I took a weekend off from sharing my usual That Was The Week That Was collection of links, but I had a good reason: I wrote seventeen pages of my Lindbergh project! That chapter wrapped up this afternoon, so now feels like a good time to share an update on my progress. If you’re new to the … More How’s Lindbergh Doing?
After a quiet first three months of 2020, it was a busy week at The Pietist Schoolman: • With Christian colleges like mine moving online, I shared my plans for teaching my courses remotely. • Realizing the need to spend more time with God, I started a series of daily lectionary reflections with a beloved psalm, … More That Was The Week That Was
Tonight HBO premieres the first episode of a six-part adaptation of Philip Roth’s 2004 novel, The Plot Against America. Since its alternate history premise centers on the subject of my current writing project, I thought some of my readers might be interested in my response to Roth’s book — originally published at The Anxious Bench after … More Charles Lindbergh and The Plot Against America
There’s a lot to like about the Netflix series The Crown, but I’m particularly struck that it’s that rarest of TV shows: one that takes religion seriously. In season 1, that theme showed up as the family of Queen Elizabeth II educate her about her role. Her dying grandmother insists that “Monarchy is God’s sacred mission … More Religion in Season 3 of The Crown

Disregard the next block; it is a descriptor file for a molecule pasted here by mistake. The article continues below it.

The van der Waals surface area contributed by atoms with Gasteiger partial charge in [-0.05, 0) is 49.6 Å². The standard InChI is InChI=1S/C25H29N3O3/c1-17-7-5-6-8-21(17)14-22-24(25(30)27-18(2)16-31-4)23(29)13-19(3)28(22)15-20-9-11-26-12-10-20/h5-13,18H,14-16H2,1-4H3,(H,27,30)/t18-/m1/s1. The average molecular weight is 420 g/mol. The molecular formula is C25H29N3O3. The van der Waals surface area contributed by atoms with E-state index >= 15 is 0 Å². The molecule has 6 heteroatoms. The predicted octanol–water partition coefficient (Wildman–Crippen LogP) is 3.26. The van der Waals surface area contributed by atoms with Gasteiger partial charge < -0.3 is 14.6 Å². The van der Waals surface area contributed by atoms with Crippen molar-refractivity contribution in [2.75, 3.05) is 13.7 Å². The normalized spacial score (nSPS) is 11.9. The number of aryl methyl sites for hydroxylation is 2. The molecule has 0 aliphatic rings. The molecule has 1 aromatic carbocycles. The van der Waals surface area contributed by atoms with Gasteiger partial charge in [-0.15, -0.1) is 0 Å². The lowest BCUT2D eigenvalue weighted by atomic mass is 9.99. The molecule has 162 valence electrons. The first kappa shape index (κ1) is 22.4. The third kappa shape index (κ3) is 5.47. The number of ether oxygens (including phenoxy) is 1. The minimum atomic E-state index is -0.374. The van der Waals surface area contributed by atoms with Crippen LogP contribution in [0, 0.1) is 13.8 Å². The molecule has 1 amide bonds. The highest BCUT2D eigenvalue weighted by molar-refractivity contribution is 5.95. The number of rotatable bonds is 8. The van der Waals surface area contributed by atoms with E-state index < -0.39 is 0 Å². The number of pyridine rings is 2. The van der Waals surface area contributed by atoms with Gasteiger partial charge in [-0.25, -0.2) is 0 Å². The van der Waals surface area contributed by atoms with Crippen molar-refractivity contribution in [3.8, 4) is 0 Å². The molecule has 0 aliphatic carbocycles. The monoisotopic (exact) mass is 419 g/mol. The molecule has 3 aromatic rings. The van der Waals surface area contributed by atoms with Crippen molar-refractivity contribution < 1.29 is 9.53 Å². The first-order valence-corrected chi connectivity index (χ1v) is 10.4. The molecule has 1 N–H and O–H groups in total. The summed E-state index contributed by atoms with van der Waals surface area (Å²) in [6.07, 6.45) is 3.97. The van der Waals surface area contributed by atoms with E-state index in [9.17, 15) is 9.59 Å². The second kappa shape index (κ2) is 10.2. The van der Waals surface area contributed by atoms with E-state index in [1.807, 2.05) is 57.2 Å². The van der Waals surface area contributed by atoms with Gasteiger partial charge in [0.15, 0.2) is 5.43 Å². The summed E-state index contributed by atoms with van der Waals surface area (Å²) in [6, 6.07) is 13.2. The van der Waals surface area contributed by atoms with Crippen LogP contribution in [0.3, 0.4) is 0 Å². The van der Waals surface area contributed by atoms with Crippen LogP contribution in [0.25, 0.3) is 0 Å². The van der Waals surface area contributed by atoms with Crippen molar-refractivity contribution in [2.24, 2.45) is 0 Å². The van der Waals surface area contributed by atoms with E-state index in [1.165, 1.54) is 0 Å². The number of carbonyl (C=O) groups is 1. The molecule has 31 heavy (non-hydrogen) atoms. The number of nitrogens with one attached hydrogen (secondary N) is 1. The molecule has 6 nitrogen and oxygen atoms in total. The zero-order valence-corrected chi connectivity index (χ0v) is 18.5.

Back in the fall of 2016, while my family was on sabbatical in Virginia, an editor’s suggestion that I write a religious biography of Charles Lindbergh made him the unnamed center of a three-part series on biography that I wrote for The Anxious Bench. If I did write such a book about Lindbergh, I mused … More “An Honest Witness”: The Diaries of Anne Morrow Lindbergh
One reason my blogging here has been rather hit-or-miss lately is that I’ve been busy researching my “spiritual, but not religious” biography of Charles A. Lindbergh. I didn’t repeat last summer’s productive East Coast swing through Lindbergh papers at Yale University and the Library of Congress, but I have been reading a wide variety of … More Lindbergh and the Space Race
This weekend I’d like to take a break from That Was The Week That Was and share something lighter… For those of you who aren’t Twitter, here’s a recent thread of mine: a perhaps not-quite comprehensive list of depictions of Charles Lindbergh on film and TV. (You can tell that I’m not much of a … More Silver (and Small) Screen Lindberghs
On Monday Christians around the world heard again Luke’s story of the Nativity. But after lingering in some detail on the first day of Jesus’ life, that evangelist moves rapidly through the next couple decades. In the same chapter that begins with Jesus’ birth, Luke skips ahead to age 12, then summarizes Jesus’ adolescence and … More Why Every Biography Is Incomplete
I’ve only half-followed the recent Twitter dust-up between historians Thomas Kidd and John Fea and journalist Jonathan Merritt. You can get caught up to speed with this morning’s Anxious Bench post from John Turner. Throw in editor John Wilson (who rose to the historians’ defense), and you’ve got several of my favorite Johns/Jonathans sparring over what it meant … More I’m a Historian, Not an Expert
I haven’t done a lot of work on my Lindbergh biography this fall after a great summer of research. In part, that’s not by choice: I’d much rather learn about aviation than wrestle with a financial crisis at work. But I have tried to let the project lay fallow for a short season, in order … More What Am I Trying to Do as a Biographer?